A young American girl visits Paris accompanied by her fiancee and her wealthy uncle. There she meets and is romanced by a worldly novelist; what she doesn't know is that he is a blackmailer who is using her to get to her uncle.
Lester Dorr (Attendant), Earl Eby (Entertainer) and Robert McKenzie are in studio records/casting call lists as actors in this movie but they never appeared. Eby may have been the pianist at Dubin's, but he is never shown. Bert Roach is listed as "The Host" in the onscreen credits and may possibly be seen in long-shot in one of the party scenes, but for all practical purposes he was deleted from the final print. Some of the other actors can be briefly seen but have no lines. There may have been extensive editing, since it is listed in studio records as an 8-reel production, but only runs 70 minutes. See more »
About 5 minutes into the movie, a horse-drawn taxi backs into a car & damages it's left headlight but in the next scene, it is the right headlight that is damaged & even more so. See more »
Well, Brinkie's off on one of his short stories again. Probably last an hour. He doesn't even know I left him. Still talking.
That's cruel, Scott.
He doesn't care. The other day while he was spinning his favorite yarn at the club his audience changed three times. He never knew the difference.
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The film's premise is straightforward: Lombard plays Kay Colby, a young socialite convinced she's in love with Bill Wadsworth (Cesar Romero), a fellow quickly identified as the douche who is all wrong for her. Her Mr. Right is Preston Foster's Scott Miller, who happens to own the oil company Wadsworth works for.
We quickly discover Miller is in love with Colby. He's also manipulative and sneaky, for as the film opens we find Miller is purposefully sending her rather self-centred beau away on assignment on a ship to Japan . And he manages to finagle it so that his own Ms. Wrong, a yappy countess with an entourage of similarly disposed dogs, is going on the same ship. Colby and Wadsworth bump into him (more accurately, they bump into his parked car and then him) at the dock.
So the stage is set for an epic 2nd act featuring the screwball comedy battle of wills, which will steadily escalate in madness and will only let up in the last minute.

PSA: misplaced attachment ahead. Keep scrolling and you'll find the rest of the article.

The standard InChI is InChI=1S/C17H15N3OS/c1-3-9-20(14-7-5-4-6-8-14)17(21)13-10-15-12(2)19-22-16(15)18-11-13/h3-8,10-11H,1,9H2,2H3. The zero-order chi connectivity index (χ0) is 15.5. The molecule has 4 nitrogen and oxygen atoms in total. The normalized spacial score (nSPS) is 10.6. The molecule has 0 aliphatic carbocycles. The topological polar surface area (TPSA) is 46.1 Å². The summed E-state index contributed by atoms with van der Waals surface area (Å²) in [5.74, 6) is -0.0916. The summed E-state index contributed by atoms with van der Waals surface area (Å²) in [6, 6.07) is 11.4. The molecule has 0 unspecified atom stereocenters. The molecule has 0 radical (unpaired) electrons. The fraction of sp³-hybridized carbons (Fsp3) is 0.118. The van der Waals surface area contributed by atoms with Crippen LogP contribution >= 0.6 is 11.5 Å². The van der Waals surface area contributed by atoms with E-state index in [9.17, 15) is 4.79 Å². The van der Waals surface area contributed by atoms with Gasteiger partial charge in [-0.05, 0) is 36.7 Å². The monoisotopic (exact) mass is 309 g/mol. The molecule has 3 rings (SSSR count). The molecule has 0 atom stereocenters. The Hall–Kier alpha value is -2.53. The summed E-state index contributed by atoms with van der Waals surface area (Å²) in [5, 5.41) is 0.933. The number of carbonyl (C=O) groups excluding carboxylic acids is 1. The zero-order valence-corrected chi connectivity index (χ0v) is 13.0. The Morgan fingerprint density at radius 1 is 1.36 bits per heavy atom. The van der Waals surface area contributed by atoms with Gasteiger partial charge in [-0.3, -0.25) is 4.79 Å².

The film is not as wicked as 'Mr. & Mrs. Smith', which has very similar sort of screwball formula (sneaky guy pursuing girl as opposed to sneaky girl pursuing guy ala 'Bringing up Baby'), but like that film, this one features Lombard doing what she does best: make you want to kiss and kill her at the same time. She's so good that it makes up for the inadequacies of the leading man, Preston Foster, who is not a good enough listener as an actor to create the sort of chemistry a William Powell or Cary Grant could form with an ugly lamp (see Powell's work in 'My Man Godfrey' opposite Lombard, whom he had not too long before filming divorced!). Foster's all right when we don't have to watch him react to Lombard, but his comic timing and general shtick is uneven. I suspect the director must have figured this out, as the camera is kind in allowing her to create the illusion of a relationship twixt the two a fair amount of the time.
Another interesting phenomenon is the visceral similarity in appearance of the two men (they look alike and both have dark hair with trimmed mustaches) vying for Lombard's Colby, which was aesthetically dissonant for me. I think at the very least one of the staches could have gone, just so douche-bag and good guy don't become perceptually associated in our minds.
The indulgence of quibbles aside, the film's moments of charm and Lombard's mastery of screwball comedy's delectable form of erotica make it well worth seeing if you're fond of the genre.
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